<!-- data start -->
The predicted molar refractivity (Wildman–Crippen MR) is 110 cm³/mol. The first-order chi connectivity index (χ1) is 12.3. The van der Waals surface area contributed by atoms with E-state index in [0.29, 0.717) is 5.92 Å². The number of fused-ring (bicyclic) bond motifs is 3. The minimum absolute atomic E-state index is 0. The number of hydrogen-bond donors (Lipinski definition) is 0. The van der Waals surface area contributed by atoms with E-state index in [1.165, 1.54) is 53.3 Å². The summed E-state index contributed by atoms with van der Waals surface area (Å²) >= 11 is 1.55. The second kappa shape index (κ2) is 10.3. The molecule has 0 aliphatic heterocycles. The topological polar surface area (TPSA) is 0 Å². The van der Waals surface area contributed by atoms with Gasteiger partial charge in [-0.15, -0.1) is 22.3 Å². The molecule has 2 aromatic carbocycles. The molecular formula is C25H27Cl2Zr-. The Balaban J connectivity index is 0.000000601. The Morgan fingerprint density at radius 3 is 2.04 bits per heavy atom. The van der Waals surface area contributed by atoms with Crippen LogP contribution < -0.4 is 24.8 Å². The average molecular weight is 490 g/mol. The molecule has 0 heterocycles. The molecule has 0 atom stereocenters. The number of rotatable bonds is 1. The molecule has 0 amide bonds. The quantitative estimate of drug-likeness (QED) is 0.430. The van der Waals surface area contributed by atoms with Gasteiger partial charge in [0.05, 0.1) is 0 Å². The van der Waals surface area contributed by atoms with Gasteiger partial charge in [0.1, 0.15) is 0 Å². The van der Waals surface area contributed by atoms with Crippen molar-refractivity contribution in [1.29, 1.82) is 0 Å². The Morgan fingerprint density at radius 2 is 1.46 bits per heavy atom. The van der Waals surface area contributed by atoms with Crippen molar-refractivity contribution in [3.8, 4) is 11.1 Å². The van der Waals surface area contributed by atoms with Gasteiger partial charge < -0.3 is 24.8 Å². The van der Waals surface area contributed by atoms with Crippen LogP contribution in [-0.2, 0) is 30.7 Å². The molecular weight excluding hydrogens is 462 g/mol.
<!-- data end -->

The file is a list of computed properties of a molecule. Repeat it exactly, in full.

The predicted molar refractivity (Wildman–Crippen MR) is 110 cm³/mol. The first-order chi connectivity index (χ1) is 12.3. The van der Waals surface area contributed by atoms with E-state index in [0.29, 0.717) is 5.92 Å². The number of fused-ring (bicyclic) bond motifs is 3. The minimum absolute atomic E-state index is 0. The number of hydrogen-bond donors (Lipinski definition) is 0. The van der Waals surface area contributed by atoms with E-state index in [1.165, 1.54) is 53.3 Å². The summed E-state index contributed by atoms with van der Waals surface area (Å²) >= 11 is 1.55. The second kappa shape index (κ2) is 10.3. The molecule has 0 aliphatic heterocycles. The topological polar surface area (TPSA) is 0 Å². The van der Waals surface area contributed by atoms with Gasteiger partial charge in [-0.15, -0.1) is 22.3 Å². The molecule has 2 aromatic carbocycles. The molecular formula is C25H27Cl2Zr-. The Balaban J connectivity index is 0.000000601. The Morgan fingerprint density at radius 3 is 2.04 bits per heavy atom. The van der Waals surface area contributed by atoms with Crippen LogP contribution < -0.4 is 24.8 Å². The average molecular weight is 490 g/mol. The molecule has 0 heterocycles. The molecule has 0 atom stereocenters. The number of rotatable bonds is 1. The molecule has 0 amide bonds. The quantitative estimate of drug-likeness (QED) is 0.430. The van der Waals surface area contributed by atoms with Gasteiger partial charge in [0.05, 0.1) is 0 Å². The van der Waals surface area contributed by atoms with Gasteiger partial charge in [0.1, 0.15) is 0 Å². The van der Waals surface area contributed by atoms with Crippen molar-refractivity contribution in [1.29, 1.82) is 0 Å². The Morgan fingerprint density at radius 2 is 1.46 bits per heavy atom. The van der Waals surface area contributed by atoms with Crippen molar-refractivity contribution in [3.8, 4) is 11.1 Å². The van der Waals surface area contributed by atoms with Gasteiger partial charge < -0.3 is 24.8 Å². The van der Waals surface area contributed by atoms with Crippen LogP contribution in [-0.2, 0) is 30.7 Å². The molecular weight excluding hydrogens is 462 g/mol.